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5. Conrad Aiken House, Savannah, Georgia

tripadvisor | tripadvisor

Pulitzer Prize-winning poet Conrad Aiken was 11 years old and living in this house in Savannah, Georgia when one night his parents started to argue. As he sat in his bedroom, he heard his father count to three and two shots rang out. Conrad ran to the next room and found the bodies of his dead parents. For the next few years he lived with his aunt, then as an adult he moved back to Savannah and bought the house next door. It's still around today and currently on the market; for a five-bed, five-bath home, it has been on the market for a remarkable amount of time.

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6. Los Feliz Mansion, Los Angeles, California

Jamie Lee Curtis Taete | Vice

Although it's in a desirable location in LA, this mansion has been unoccupied since one night in 1959, when Dr. Harold Perelson snapped and beat his wife to death with a hammer, attacked his 18-year-old daughter (who survived), and then drank poison, killing himself. The house did sell shortly after the murder-suicide, but nobody ever moved in.

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7. Bundy Drive, Los Angeles, California

Los Angeles Times | Los Angeles Times

It's the house seen the world over in 1994, when O.J. Simpson stood trial for the murders of Nicole Brown Simpson and Ronald Goldman, whose bodies were found on the property. For two years after Nicole's death, the property sat empty. It has changed hands twice since then, but the site's history and a renewed interest in the murders has brought an increase of gawkers and ghouls stalking the neighborhood.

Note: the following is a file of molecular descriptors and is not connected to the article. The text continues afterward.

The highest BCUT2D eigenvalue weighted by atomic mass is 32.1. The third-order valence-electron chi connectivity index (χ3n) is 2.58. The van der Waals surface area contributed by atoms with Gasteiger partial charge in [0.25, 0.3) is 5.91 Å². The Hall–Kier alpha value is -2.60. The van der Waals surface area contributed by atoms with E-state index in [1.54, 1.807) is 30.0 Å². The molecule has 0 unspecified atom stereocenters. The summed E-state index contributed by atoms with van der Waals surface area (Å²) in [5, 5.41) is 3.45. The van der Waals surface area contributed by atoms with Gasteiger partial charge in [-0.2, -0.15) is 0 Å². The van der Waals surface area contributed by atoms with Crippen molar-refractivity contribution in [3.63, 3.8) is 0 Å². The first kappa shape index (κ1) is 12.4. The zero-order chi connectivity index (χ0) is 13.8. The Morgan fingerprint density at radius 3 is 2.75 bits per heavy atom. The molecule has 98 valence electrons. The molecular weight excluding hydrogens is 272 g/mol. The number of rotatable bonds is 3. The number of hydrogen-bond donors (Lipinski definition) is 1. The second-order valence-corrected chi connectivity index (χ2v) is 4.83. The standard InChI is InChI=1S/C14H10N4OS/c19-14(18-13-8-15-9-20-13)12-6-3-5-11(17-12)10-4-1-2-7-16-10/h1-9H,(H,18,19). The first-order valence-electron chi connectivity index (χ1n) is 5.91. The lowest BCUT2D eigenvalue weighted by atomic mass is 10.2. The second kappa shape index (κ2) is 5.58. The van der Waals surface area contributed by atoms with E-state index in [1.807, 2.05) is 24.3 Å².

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8. John Sowden House, Los Angeles, California

Los Angeles | Wikimedia Commons

Long before the Simpson-Goldman murders, another seedy LA killing grabbed the nation's headlines: The Black Dahlia. Although the killer was never identified, the best suspect to date is Dr. George Hodel, who lived at the unique, Frank Lloyd Wright-designed John Sowden House. Hodel's own son, a former police detective, believes his father tortured, killed, and dismembered Elizabeth Short in the John Sowden House basement, as well as possibly many other women. It was purchased in 2001 and underwent heavy, heavy renovations.

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9. Glensheen, Duluth, Minnesota

Facebook | Glensheen

In 1977, somebody slipped into Duluth mansion Glensheen and clubbed the night nurse to death with a candlestick before smothering paralyzed heiress Elizabeth Congdon. Suspicion immediately fell on Congdon's adopted daughter, Marjorie, and her husband, Roger Caldwell, who stood to inherit Elizabeth's fortune. Roger was convicted but Marjorie somehow got off and went on to commit a string of crimes including arson and bigamy after she stopped visiting Roger in prison and re-marrying. She was later suspected of having a hand in her second husband's death after he was found with a belly full of prescription drugs. Glensheen has become the property of the University of Minnesota and is open for tours.

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10. The Villisca Axe Murder House, Iowa

NY Daily News | NY Daily News

Way back in 1912, this house was the scene of the grisly murders of Josiah and Sarah Moore, their four children, and two other kids spending the night. The murders were never solved and the house hasn't changed much since then, never even being outfitted with electricity or running water. It has since become the town's biggest tourist draw.